And Junaid said ’Now, see.’ He took out his scissors and cut the rope – and the cow escaped.

The man ran after the cow, and Junaid said ’Now lo…

Maybe Yes, Maybe No

There is a story of a farmer whose only horse ran away. That evening the neighbors gathered to commiserate with him since this was such bad luck. "Your farm will suffer, and you cannot plow," they said. "Surely this is a terrible thing to have happened to you."

He said, "Maybe yes, maybe no."

The next day the horse returned but brought with it six wild horses, and the neighbors came to congratulate him and exclaim at his good fortune. "You are richer than you were before!" they said. "Surely this has turned out to be a good thing for you, after all."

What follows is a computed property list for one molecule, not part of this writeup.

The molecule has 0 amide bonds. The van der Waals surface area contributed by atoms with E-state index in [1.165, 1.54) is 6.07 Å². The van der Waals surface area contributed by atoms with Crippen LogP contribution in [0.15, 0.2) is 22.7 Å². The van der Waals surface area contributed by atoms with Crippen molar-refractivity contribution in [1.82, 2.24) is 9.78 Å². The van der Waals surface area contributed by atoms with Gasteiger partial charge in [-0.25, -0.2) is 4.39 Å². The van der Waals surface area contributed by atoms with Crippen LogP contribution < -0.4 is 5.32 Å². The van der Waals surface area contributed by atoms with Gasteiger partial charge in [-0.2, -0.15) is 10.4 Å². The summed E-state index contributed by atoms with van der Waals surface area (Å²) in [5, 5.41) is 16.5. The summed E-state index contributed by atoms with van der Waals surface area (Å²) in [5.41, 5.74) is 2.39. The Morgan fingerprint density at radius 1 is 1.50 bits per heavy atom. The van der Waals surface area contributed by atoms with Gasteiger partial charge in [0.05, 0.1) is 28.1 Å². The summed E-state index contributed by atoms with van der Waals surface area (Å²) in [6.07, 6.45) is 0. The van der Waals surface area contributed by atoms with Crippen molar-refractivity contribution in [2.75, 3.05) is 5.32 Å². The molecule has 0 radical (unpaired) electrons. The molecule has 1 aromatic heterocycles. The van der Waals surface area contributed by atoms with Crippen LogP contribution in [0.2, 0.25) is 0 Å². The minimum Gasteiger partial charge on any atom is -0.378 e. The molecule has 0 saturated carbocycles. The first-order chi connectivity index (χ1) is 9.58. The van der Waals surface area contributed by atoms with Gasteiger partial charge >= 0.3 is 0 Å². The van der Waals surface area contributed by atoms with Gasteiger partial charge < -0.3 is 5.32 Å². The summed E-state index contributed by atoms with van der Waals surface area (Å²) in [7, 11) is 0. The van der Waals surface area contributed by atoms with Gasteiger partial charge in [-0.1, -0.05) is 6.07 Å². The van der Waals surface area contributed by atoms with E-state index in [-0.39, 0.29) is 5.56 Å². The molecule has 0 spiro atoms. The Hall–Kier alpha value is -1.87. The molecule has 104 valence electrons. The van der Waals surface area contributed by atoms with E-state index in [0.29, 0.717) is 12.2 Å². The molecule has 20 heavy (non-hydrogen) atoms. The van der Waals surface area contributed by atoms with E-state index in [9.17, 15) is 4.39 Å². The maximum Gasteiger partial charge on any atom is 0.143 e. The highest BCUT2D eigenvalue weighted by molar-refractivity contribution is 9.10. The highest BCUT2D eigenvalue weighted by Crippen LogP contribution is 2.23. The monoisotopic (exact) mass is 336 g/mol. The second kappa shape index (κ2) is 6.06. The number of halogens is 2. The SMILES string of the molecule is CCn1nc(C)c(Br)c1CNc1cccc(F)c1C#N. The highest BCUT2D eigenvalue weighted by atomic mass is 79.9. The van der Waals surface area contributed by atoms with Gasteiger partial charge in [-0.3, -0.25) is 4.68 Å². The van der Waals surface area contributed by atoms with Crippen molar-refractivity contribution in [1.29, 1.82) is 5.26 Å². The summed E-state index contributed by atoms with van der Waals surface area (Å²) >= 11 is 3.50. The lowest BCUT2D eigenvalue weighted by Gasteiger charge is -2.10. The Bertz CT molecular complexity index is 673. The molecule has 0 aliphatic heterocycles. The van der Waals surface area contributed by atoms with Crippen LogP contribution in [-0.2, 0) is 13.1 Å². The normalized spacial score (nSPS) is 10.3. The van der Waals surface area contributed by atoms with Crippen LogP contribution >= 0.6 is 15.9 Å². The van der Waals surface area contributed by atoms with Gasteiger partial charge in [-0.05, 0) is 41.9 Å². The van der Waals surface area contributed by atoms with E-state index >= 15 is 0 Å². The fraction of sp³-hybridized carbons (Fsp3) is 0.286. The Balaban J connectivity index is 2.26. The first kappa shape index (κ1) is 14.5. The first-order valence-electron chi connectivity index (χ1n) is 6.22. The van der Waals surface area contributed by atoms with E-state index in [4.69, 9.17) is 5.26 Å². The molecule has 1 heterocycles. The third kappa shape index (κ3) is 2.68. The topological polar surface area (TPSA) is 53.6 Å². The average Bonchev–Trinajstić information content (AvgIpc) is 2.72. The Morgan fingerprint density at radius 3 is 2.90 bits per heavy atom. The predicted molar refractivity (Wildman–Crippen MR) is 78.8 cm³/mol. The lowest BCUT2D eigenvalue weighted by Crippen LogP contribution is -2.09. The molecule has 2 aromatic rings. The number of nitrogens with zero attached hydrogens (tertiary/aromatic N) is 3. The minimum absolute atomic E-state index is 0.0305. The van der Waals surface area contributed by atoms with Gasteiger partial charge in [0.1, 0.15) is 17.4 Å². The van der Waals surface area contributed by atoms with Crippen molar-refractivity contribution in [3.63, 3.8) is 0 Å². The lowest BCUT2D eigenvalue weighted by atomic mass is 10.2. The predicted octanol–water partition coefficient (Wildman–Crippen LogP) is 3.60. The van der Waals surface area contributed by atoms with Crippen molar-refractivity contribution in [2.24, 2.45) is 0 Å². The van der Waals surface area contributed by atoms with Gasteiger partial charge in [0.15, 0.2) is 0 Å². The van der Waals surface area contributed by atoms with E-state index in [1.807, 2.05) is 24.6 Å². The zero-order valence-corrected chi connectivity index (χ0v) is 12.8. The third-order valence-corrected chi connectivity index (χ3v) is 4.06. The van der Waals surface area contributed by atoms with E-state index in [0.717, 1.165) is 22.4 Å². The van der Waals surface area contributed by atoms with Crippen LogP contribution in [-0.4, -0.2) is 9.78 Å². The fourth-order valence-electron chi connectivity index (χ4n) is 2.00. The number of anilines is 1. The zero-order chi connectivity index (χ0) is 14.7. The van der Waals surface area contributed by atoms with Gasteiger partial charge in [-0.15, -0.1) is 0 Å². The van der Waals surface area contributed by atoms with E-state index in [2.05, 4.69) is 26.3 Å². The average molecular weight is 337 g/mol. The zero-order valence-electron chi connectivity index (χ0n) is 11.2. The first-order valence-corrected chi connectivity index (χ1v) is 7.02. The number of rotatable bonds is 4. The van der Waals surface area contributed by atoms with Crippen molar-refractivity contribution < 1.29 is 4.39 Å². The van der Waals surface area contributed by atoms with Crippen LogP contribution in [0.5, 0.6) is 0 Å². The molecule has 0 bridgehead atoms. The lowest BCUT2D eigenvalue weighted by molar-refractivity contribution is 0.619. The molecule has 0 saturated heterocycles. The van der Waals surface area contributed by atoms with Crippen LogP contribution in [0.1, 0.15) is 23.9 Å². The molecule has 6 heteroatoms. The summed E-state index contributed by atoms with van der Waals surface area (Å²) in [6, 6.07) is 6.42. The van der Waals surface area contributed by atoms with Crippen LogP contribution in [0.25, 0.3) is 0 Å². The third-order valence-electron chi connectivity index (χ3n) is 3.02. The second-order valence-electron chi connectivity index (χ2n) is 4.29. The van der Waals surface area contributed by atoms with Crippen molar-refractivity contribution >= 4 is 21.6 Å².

He said, "Maybe yes, maybe no."

And then, the following day, his son tried to saddle and ride one of the wild horses. He was thrown and broke his leg, and he couldn't work on the farm. Again the neighbors came to offer their sympathy for the incident. "There is more work than only you can handle, and you may be driven poor," they said. "Surely this is a terrible mi…

The Power of Belief

It was on 4th July, 1991, while the U.S. was celebrating Independence Day, that Chittiravel, a Tamil speaking Sri Lankan, was arrested as a suspected LTTE supporter in his hometown and taken away by the Sri Lankan police.